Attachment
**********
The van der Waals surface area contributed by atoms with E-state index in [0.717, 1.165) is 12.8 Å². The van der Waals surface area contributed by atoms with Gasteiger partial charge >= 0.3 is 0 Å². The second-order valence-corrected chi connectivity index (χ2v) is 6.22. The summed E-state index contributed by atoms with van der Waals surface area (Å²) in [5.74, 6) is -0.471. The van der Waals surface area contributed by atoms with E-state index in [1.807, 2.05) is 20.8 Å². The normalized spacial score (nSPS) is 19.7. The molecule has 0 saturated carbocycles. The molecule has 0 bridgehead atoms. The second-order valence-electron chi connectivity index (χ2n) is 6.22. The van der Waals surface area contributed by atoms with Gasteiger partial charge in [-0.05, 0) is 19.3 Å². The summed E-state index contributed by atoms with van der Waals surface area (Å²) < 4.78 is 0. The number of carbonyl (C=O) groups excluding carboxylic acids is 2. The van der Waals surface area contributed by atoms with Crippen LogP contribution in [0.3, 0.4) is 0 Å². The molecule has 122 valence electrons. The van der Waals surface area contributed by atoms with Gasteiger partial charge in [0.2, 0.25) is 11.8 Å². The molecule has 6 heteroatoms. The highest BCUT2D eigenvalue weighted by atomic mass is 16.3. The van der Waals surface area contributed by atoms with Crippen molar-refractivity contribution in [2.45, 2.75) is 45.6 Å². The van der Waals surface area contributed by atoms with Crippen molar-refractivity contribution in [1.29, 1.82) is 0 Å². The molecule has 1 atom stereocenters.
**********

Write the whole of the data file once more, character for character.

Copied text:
The van der Waals surface area contributed by atoms with E-state index in [0.717, 1.165) is 12.8 Å². The van der Waals surface area contributed by atoms with Gasteiger partial charge >= 0.3 is 0 Å². The second-order valence-corrected chi connectivity index (χ2v) is 6.22. The summed E-state index contributed by atoms with van der Waals surface area (Å²) in [5.74, 6) is -0.471. The van der Waals surface area contributed by atoms with E-state index in [1.807, 2.05) is 20.8 Å². The normalized spacial score (nSPS) is 19.7. The molecule has 0 saturated carbocycles. The molecule has 0 bridgehead atoms. The second-order valence-electron chi connectivity index (χ2n) is 6.22. The van der Waals surface area contributed by atoms with Gasteiger partial charge in [-0.05, 0) is 19.3 Å². The summed E-state index contributed by atoms with van der Waals surface area (Å²) < 4.78 is 0. The number of carbonyl (C=O) groups excluding carboxylic acids is 2. The van der Waals surface area contributed by atoms with Crippen LogP contribution in [0.3, 0.4) is 0 Å². The molecule has 122 valence electrons. The van der Waals surface area contributed by atoms with Gasteiger partial charge in [0.2, 0.25) is 11.8 Å². The molecule has 6 heteroatoms. The highest BCUT2D eigenvalue weighted by atomic mass is 16.3. The van der Waals surface area contributed by atoms with Crippen molar-refractivity contribution in [2.45, 2.75) is 45.6 Å². The van der Waals surface area contributed by atoms with Crippen molar-refractivity contribution in [1.29, 1.82) is 0 Å². The molecule has 1 atom stereocenters.